Middleton conveyor solution helps boost Ecogen document destruction capacity

Written by: Editorial staff | Published:
Middleton Engineering's AXO-704 shredder at Ecogen Recycling

Confidential document destruction and shredding capacity at Hampshire-based Ecogen Recycling is said to have jumped seven-fold following a £90,000 investment in new technology.

Core to this is the installation of a custom-made conveyor solution developed by waste recycling machinery specialist Middleton Engineering, feeding an AXO-704 shredder with prototype ‘hard head’ technology.

The Middleton solution, designed to optimise material feed to and from the shredder, incorporates a bespoke feed hopper and stand for the shredder, with two opposing slider-bed conveyors, inclined at 32 and 27 degrees, together with end hoppers and all electrical controls and interfaces.

According to Middleton Engineering, the set-up delivers a highly efficient solution capable of handling seven tonnes per hour and at the same time designed to minimise precious floor space. Locating the new facility next to an existing baler and feed conveyor, supplied by Middletons in 2015, also ensures minimal material handling is required to load shredded waste into the baler.

Ecogen Recycling handles commercial waste recyclables from commercial clients in retail, manufacturing and distribution across the UK with a national collection service. Commercial director James Lewis said: “With demand increasing for our confidential document destruction service we decided to commission the latest AXO-704 shredder with a unique custom-made conveyor system from Middleton Engineering. This £90,000 investment has future-proofed this part of our business taking shredding capacity from one tonne to seven tonnes per hour. That’s equivalent to 28 fully laden artic trailers a week.”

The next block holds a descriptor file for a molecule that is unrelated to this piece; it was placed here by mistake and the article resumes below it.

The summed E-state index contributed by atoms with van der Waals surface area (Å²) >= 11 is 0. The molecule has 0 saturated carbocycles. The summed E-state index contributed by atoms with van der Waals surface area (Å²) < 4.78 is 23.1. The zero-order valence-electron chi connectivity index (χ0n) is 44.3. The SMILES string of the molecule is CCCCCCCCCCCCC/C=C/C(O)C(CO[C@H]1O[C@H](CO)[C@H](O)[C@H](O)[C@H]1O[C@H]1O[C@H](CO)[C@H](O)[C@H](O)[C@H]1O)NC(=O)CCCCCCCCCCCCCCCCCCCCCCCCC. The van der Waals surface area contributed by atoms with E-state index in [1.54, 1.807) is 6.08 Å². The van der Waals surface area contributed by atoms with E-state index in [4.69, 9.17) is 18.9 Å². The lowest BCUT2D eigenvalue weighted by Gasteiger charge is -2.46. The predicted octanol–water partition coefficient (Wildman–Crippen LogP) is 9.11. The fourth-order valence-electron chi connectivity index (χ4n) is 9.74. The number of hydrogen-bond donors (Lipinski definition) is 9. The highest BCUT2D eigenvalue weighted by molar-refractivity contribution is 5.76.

With the new facility in full operation Ecogen Recycling is currently processing around 100 tonnes a week of secure document shredding. This in turn is then baled and shipped to paper mills around the world for re-processing.

“The new system has meant that we can sort paper all day and shred everything on site in a couple of hours,” added Lewis. “We are no longer waiting for the machine to keep up; instead we now need to keep up with the machine.”

Mark Smith, engineering director at Middleton Engineering, said: “Engineering challenges to help increase efficiency and throughput in the recycling sector are what we do best.”

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